Transit of Venus, 1882

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The Venus transit of 1882
Map showing the visibility of the 1882 transit of Venus

The 1882 transit of Venus, which took place on 6 December 1882 (13:57 to 20:15 UTC), was the second and last Transit of Venus of the 19th century, the first having taken place eight years earlier in 1874. Many an expedition was sent by European powers to describe both episodes, eight of them alone were approved and financed in 1882 by the United States Congress.[1]

Edward James Stone organized the British expeditions sent to observe the transit. Stephen Joseph Perry and Commander Pelham Aldrich, as captain of HMS Fawn, observed the transit from an improvised tent observatory in Madagascar.[2]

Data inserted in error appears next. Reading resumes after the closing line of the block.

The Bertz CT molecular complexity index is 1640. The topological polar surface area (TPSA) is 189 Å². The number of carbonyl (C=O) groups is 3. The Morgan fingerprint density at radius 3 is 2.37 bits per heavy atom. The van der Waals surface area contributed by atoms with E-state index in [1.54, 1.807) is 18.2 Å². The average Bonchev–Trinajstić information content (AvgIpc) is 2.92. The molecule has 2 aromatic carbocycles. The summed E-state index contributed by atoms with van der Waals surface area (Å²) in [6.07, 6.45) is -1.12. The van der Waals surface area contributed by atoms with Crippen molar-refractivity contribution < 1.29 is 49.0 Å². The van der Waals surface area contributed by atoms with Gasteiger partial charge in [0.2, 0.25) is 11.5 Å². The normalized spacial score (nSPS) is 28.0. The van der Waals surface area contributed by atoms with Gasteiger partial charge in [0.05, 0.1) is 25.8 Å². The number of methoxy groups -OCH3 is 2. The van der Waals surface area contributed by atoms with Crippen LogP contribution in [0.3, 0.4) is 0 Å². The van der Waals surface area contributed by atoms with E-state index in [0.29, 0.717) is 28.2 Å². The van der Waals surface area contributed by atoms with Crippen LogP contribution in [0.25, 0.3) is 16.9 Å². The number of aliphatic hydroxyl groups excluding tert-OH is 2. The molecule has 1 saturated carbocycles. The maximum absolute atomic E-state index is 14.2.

Jean-Charles Houzeau invented in 1871 a heliometer with unequal focal lengths. For the observation of the transit he organized two expeditions: one to San Antonio, Texas, and another to Santiago de Chile. The two expeditions each had an identical copy of Houzeau's heliometer.[3]

The French Academy of Sciences organized ten expeditions to various locations, including Florida, Mexico, Haiti, Martinique, and Cape Horn.[4] For observations of the transit by French expeditions, for the year 1883 the French Academy of Sciences awarded nine Lalande Prizes to scientists, including Jean Jacques Anatole Bouquet de La Grye (leader of expedition to Puebla, Mexico), Octave de Bernardières (leader of expedition to San Bernardo, Chile), and the naval officer Georges-Ernest Fleuriais (leader of expedition to the coast of the province Santa Cruz in Patagonia).[5][6]

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